A $135 Picasso was the prize for one lucky ticketholder who hit the jackpot in a worldwide online charity raffle
The exquisite painting was actually worth $1 million, but a man from the United States was able to snatch it for $135 thanks to the online drawing. The Cubist artwork was purchased by an anonymous donor and donated to a charity aimed at saving the ancient city of Tyre in Lebanon.
The signed painting, titled L’Homme au Gibus or Man in the Opera Hat, was painted in 1914 and is described as a masterpiece of the Cubist artist. The charity International Association to Save Tyre said this was the first time a top-level piece of art has ever been raffled.
The charity printed up 50,000 tickets at 100 euros ($135) each for a raffle at Sotheby’s in Paris.
The winner of the $135 Picasso was Jeffrey Gonano, a 25-year-old Pennsylvania man who works for a fire protection company.
One of the tens of thousands of entrants was Olivier Picasso, grandson of famed artist Pablo Picasso.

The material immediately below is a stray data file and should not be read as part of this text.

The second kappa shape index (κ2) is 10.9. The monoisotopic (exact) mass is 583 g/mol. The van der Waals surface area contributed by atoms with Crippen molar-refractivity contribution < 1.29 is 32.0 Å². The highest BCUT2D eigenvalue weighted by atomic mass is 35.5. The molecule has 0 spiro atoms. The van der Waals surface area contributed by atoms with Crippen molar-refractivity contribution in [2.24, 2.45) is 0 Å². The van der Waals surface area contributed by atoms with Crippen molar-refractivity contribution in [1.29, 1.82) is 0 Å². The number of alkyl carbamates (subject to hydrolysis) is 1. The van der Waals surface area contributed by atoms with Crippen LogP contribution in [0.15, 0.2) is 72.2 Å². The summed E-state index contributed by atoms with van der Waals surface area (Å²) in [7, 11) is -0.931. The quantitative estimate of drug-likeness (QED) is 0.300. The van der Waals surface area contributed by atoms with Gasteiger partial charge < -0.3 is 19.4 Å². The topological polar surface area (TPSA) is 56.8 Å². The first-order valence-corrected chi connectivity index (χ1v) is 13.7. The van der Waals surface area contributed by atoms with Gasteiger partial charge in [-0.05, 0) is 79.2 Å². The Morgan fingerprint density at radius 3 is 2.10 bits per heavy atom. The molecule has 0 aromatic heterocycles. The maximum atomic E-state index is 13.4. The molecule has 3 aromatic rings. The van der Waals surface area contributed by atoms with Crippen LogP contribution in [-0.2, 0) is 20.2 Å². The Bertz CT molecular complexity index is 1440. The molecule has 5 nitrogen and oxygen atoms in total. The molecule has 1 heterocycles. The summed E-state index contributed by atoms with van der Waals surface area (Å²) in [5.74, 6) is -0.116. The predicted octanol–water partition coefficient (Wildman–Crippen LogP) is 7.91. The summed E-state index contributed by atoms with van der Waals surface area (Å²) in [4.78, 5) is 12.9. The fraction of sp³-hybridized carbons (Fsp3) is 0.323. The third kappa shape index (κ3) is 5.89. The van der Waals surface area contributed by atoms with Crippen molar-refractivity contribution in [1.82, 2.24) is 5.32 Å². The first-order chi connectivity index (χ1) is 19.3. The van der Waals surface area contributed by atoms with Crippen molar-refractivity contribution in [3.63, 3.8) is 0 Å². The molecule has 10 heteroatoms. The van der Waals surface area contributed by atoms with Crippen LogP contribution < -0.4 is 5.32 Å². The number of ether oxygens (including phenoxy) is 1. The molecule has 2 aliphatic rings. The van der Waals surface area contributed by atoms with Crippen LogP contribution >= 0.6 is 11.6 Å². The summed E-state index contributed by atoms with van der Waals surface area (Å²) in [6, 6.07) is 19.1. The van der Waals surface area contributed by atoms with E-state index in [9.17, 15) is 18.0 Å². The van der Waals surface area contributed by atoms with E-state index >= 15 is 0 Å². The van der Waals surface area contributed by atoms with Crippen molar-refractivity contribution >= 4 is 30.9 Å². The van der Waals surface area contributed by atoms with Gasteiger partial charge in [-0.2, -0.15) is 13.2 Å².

“Buy a ticket and enjoy a double pleasure,” Olivier, whose grandmother was a mistress of the artist, told AFP. “The first one will be to help a really interesting project and the second one is, hey, maybe to get a Picasso on your wall.”
Olivier said the raffle would fit into the spirit of his grandfather’s giving nature.
“In many ways he was excited about exploration, so for sure being the first one to be in a raffle would be exciting but more seriously he was really concerned by other people’s problems,” Olivier said. “In the ’50s for example he was receiving something like 100 requests per day for money, for participations, for a gift and I’ve been told most of the requests were answered.”
The $135 Picasso painting is a fraction of what another work from the artist fetched. At an auction last year, a 1932 portrait of the iconic artist’s mistress titled Nature Morte Aux Tulipes was sold at auction for $41.5 million.